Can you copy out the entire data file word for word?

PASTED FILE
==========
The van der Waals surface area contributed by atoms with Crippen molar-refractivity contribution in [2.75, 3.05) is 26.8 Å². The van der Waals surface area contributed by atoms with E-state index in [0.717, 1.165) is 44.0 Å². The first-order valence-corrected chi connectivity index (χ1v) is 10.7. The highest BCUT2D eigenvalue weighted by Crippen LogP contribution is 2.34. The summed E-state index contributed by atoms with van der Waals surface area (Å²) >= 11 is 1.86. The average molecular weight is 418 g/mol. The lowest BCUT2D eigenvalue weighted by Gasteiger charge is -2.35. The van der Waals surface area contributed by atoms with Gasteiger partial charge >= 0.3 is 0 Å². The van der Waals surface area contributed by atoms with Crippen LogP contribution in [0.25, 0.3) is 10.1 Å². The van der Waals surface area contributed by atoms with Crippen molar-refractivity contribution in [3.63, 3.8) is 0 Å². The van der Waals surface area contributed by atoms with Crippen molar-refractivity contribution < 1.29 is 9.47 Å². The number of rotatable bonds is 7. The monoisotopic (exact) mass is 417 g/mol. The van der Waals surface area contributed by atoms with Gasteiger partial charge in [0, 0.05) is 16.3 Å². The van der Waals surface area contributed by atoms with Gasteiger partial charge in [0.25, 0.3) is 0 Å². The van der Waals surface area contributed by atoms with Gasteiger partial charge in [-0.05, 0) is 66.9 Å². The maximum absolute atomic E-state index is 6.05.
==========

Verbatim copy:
The van der Waals surface area contributed by atoms with Crippen molar-refractivity contribution in [2.75, 3.05) is 26.8 Å². The van der Waals surface area contributed by atoms with E-state index in [0.717, 1.165) is 44.0 Å². The first-order valence-corrected chi connectivity index (χ1v) is 10.7. The highest BCUT2D eigenvalue weighted by Crippen LogP contribution is 2.34. The summed E-state index contributed by atoms with van der Waals surface area (Å²) >= 11 is 1.86. The average molecular weight is 418 g/mol. The lowest BCUT2D eigenvalue weighted by Gasteiger charge is -2.35. The van der Waals surface area contributed by atoms with Gasteiger partial charge >= 0.3 is 0 Å². The van der Waals surface area contributed by atoms with Crippen LogP contribution in [0.25, 0.3) is 10.1 Å². The van der Waals surface area contributed by atoms with Crippen molar-refractivity contribution in [3.63, 3.8) is 0 Å². The van der Waals surface area contributed by atoms with Crippen molar-refractivity contribution < 1.29 is 9.47 Å². The number of rotatable bonds is 7. The monoisotopic (exact) mass is 417 g/mol. The van der Waals surface area contributed by atoms with Gasteiger partial charge in [0, 0.05) is 16.3 Å². The van der Waals surface area contributed by atoms with Gasteiger partial charge in [0.25, 0.3) is 0 Å². The van der Waals surface area contributed by atoms with Gasteiger partial charge in [-0.05, 0) is 66.9 Å². The maximum absolute atomic E-state index is 6.05.